River Filtration Takes Center Stage During National Park Week
This past Monday was Earth Day, and this entire week is National Park Week -- a good time to think seriously about the natural world around us.
Water pollution causes problems in many areas of our lives, effecting our drinking supply, manufacturing processes, and irrigation methods. On almost every continent, polluted rivers, canals, aqueducts, and lakes are a growing concern. In addition to increased risks for disease, decaying vegetation, and harming regional animals, polluted source water also means clogged waterways that negatively impact our agricultural and industrial water systems.
An International Movement
The water pollution problem isn't just isolated to one country or continent; it's a global epidemic, effecting every corner of the Earth. Thankfully, several nations are leading the charge to find innovative ways to clean up the mess.
China has recently promised to spend $16 billion over the next three years to clean up the heavily polluted rivers. The Shanghai River provides water to 23 million residents, but has recently suffered from severe pollution, including thousands of dead animals infiltrating the waterways. In India, residents of Nagpur have joined forces to put an end to the Nag River pollution problem. Sewage and garbage has taken over the river making the water unusable, but a clean-up campaign has gained momentum, calling for the river’s clean up. And according to a new government report, the United States isn’t a stranger to river pollution, either. The study shows that more than half of the U.S.’s rivers can only be classified as “poor” due to pollution. Government agencies and environmentalists have used this week's Earth Day to vow action to save our waterways.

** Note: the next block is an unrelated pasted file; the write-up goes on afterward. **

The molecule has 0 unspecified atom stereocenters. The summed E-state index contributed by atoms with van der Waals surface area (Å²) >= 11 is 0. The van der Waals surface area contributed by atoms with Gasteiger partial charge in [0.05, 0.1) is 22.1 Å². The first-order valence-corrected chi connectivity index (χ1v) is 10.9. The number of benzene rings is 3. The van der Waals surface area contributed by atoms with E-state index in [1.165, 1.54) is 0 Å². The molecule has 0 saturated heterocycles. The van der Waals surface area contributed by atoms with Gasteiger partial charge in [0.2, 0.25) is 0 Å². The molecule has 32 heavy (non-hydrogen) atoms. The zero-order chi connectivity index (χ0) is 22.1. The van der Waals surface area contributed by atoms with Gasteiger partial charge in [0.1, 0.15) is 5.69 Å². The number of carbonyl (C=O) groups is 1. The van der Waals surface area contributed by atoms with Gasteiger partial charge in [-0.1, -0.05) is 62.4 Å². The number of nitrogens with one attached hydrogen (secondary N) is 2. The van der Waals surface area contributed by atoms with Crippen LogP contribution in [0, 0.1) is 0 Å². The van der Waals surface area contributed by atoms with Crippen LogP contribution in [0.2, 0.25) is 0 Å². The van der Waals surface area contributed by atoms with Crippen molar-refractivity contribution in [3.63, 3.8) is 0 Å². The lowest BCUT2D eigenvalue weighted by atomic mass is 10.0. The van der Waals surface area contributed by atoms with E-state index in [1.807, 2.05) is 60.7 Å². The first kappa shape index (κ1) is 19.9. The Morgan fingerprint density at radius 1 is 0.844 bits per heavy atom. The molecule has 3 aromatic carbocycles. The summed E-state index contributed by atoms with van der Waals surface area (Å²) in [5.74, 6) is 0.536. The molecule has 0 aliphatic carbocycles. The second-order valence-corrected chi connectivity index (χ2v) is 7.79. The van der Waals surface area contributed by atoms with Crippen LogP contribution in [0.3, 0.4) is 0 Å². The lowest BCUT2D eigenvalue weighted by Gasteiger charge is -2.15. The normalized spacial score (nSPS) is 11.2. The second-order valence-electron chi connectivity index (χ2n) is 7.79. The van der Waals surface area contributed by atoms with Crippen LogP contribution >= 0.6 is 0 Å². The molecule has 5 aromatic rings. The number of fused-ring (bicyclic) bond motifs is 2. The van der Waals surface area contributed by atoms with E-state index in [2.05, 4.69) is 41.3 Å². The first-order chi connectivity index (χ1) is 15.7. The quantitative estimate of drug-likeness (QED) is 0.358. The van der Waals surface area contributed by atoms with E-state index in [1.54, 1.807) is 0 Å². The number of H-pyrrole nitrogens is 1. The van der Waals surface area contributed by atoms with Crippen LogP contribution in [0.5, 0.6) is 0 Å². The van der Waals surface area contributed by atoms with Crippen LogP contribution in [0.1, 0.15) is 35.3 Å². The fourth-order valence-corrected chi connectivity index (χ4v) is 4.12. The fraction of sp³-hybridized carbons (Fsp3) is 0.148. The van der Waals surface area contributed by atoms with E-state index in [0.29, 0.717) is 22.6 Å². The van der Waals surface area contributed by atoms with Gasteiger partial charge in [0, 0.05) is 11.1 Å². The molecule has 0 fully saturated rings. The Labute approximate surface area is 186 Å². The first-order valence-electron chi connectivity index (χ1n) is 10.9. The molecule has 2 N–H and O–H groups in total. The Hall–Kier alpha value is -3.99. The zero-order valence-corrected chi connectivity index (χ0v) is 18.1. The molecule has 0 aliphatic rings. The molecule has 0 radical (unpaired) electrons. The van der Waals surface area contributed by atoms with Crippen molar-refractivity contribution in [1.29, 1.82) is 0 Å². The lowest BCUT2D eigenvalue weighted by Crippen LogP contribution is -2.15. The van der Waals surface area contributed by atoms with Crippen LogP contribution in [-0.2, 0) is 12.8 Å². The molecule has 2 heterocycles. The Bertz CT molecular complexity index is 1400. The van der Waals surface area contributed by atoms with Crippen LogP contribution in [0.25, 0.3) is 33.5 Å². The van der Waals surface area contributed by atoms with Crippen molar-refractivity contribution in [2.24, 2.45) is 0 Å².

National Park Week Highlights River Pollution Problems
With this week being National Park Week in the United States, nature advocates are taking the opportunity to highlight our serious river pollution problem. They point out that a recent government study on U.S. rivers warns that our future water demands will mostly come from municipal and industrial needs, as the population continues to grow. That means the need for proper source water filtration will continue grow as well.
The Source Water Pollution Solution
Fortunately, there is an easy solution for cleaning water taken from these dirty rivers. A self-cleaning pump intake screen is a low maintenance solution that stops larger debris like fish, organics, and garbage from entering the water system. The entire screen rotates so that debris is pushed away, instead of clogging the screen, wasting time and energy. With large debris stopped before entering the water treatment system, there’s less wear and tear on pumps and finer filtration systems. With a pump intake screen, water is much easier to treat for irrigation, industrial processes, consumption, or other uses.
Download a FREE Pump Intake Screen Informational Brochure
A new and exclusive source water filtration brochure is available for the first time HERE. The informational sheet highlights all the benefits of pump intake screens, including full color drawings and pictures. Find out how these self-cleaning screens are the right choice to protect your water systems.